[Movie Review] Space Sweepers is a fun popcorn adventure with deeper themes
Highly-anticipated space opera Space Sweepers, originally slated for last summer, just released worldwide, and it’s exactly what I needed at this moment. South Korea’s first space sci-fi movie is set in a dystopian future where Earth is dying and the only place left to colonize is up, its world rife with the inequality that always accompanies imperial expansion. The film feels vast, expensive, thrilling, and gives me strong Cowboy Bebop vibes, which will never not be a good thing.
Directed by Jo Sung-hee (Phantom Detective, A Werewolf Boy), it centers around the hapless and always-in-debt crew of the ship Victory, which seems held together with twist ties and sheer stubbornness. They’re the best team of space sweepers around—part of a poor underclass of garbage bounty hunters who hunt down and haul space trash to avoid damage to space stations and satellites. The crew come across Dorothy, a robot indistinguishable from a real human child, who they’re told is dangerous and wanted by both the space government and a mysterious terrorist organization called the Black Foxes.
Song Joong-ki plays Tae-ho, a man fallen from grace and tortured by a tragic loss, desperate to make money by whatever means possible to recover what’s most important to him. I didn’t know until now how much I wanted to see scruffy, bitter Song Joong-ki—it’s great to see him doing something different from the many smooth-faced, suave and always-in-control leading men he’s played in the past. Rounding out the crew of misfits are Kim Tae-ri as badass genius Captain Jang, Jin Sun-kyu as fierce-looking secret softy Tiger Park, and Yoo Hae-jin as android card shark Bubs. They’re all disappointed by life and have been spit out by the empire in various ways, simply trying to scrape a living when they meet the child-robot who will change their lives. Also in the mix is the powerful genius Sullivan (a nearly unrecognizable Richard Armitage), whose Mars colony project is touted as humanity’s only hope for survival.
Space Sweepers is a perfect popcorn film, hugely enjoyable and full of great ideas. The world it creates in 2092 is totally believable in that it’s both very different and exactly the same as ours: a planet dying due to our own exploitation and abuse; an elite class who have given up on earth and are looking to highly expensive space travel as the answer; a genius white dude who claims he will solve all our problems with technology. (Elon Musk, is that you?) Jokes aside, this is a very plausible future given where we are now, and that grounds the sillier elements of the movie in real stakes, giving the action scenes a certain weight and scariness that I wouldn’t feel in, say, a Star Trek movie. Most of all, it gave me the stylishly grubby found family feels of Cowboy Bebop and Firefly without any of the alienating toxic masculinity.
There’s so much visual interest in the way this setting has been imagined. I love the griminess of it all, the space trash and broken tech appropriate for a space opera with a strong environmental message. Placing Space Sweepers almost a hundred years in the future allowed the filmmakers to create technology without having to worry about explaining how it works. The production design is full of great details, like spaceships for mass travel reminiscent of commercial airplanes, the characters’ salvaged and repurposed belongings, and the shiny, terrifying Space Guard armor that stands out in the dirty and dark places where they patrol and kill.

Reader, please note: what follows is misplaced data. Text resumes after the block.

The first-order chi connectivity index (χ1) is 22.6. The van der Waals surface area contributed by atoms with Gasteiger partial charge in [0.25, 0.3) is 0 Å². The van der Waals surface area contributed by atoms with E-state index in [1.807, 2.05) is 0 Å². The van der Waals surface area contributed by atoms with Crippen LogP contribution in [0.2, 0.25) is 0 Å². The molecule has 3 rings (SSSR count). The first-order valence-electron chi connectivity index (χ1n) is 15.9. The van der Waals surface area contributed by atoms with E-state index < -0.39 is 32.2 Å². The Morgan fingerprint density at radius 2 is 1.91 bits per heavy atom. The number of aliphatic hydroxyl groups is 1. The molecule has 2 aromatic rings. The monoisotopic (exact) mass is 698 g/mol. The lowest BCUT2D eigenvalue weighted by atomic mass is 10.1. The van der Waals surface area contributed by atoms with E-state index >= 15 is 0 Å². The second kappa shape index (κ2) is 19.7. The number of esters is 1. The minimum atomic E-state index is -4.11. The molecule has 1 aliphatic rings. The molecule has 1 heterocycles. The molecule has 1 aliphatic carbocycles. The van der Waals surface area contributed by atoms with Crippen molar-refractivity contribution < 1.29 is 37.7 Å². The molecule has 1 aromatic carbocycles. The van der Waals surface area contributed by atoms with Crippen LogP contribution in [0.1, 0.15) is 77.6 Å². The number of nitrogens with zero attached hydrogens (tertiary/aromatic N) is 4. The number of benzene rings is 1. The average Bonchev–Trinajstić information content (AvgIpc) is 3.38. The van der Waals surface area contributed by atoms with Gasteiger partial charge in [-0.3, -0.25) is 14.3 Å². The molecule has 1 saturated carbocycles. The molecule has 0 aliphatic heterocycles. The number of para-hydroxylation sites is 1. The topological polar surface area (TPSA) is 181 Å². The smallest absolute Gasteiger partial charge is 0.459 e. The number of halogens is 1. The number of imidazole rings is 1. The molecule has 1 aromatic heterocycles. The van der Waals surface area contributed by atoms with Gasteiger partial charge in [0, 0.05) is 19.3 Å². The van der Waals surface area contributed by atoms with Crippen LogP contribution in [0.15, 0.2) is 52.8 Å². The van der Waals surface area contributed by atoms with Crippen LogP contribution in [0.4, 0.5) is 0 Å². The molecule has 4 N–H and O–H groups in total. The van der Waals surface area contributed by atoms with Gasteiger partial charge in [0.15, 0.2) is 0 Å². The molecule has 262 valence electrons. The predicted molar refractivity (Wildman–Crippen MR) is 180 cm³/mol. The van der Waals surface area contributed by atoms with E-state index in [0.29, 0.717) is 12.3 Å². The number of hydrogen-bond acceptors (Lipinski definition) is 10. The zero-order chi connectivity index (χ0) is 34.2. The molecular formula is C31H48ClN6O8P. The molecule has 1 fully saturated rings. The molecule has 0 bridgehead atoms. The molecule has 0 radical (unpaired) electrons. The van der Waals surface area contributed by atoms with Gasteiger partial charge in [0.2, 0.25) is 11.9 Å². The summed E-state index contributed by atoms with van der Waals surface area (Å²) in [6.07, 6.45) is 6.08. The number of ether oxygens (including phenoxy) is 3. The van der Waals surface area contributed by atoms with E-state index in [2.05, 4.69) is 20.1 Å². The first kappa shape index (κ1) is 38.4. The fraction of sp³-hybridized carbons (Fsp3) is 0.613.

My favorite of these is probably how everyone always speaks their own language, using universal translators to communicate across linguistic barriers. At first my brain felt like it was twisting itself into knots trying to reconcile what my ears were hearing with the subtitles, but I got used to it pretty quickly, and I really enjoyed seeing the movie populated by such a diverse array of peoples and languages. There’s an equalizing effect to it that stands in contrast to the global dominance of English in our world today—a hegemony which still exists in the movie, but is at least mediated somewhat between individuals by the earpieces everyone wears.
The film is full of elements like that, fun pieces of world-building that also carry a subtle commentary. I appreciated its critique of the inequalities inherent to a system where citizenship is the ultimate value of a human—the way governments use narrative and military force as twin tools of domination and subjugation, and the institutionalized class stratification that keeps people in an endless cycle of poverty. That was surprising in a film which is essentially a summer blockbuster full of space battles and explosions. It’s not a perfect movie—a couple of scenes with non-Korean actors felt a bit hokey, and the Korean dialogue is far superior to dialogue in other languages. The film also recycles that Korean action/disaster film trope of a father whose endangered young daughter serves as the source of all his moral development and pathos—which always gets me, but is no longer surprising.
Still, the core performances are solid and moving, the aesthetics are gorgeous, and I was never bored despite the movie being slightly bloated. It’s been a long, sad year for many reasons, and one small thing I miss dearly is the pleasure of going into a dark theater and enjoying a loud movie. It’s winter where I live, but I feel almost as though I experienced a summer blockbuster for the first time since the pandemic started. It’s a shame for the filmmakers that they weren’t able to release this on the big screen, especially considering that it’s the first Korean movie of its kind, but it is a nice gift to us. Sometimes you just want to see a cynical band of adorable misfits blasting bad guys and saving the day.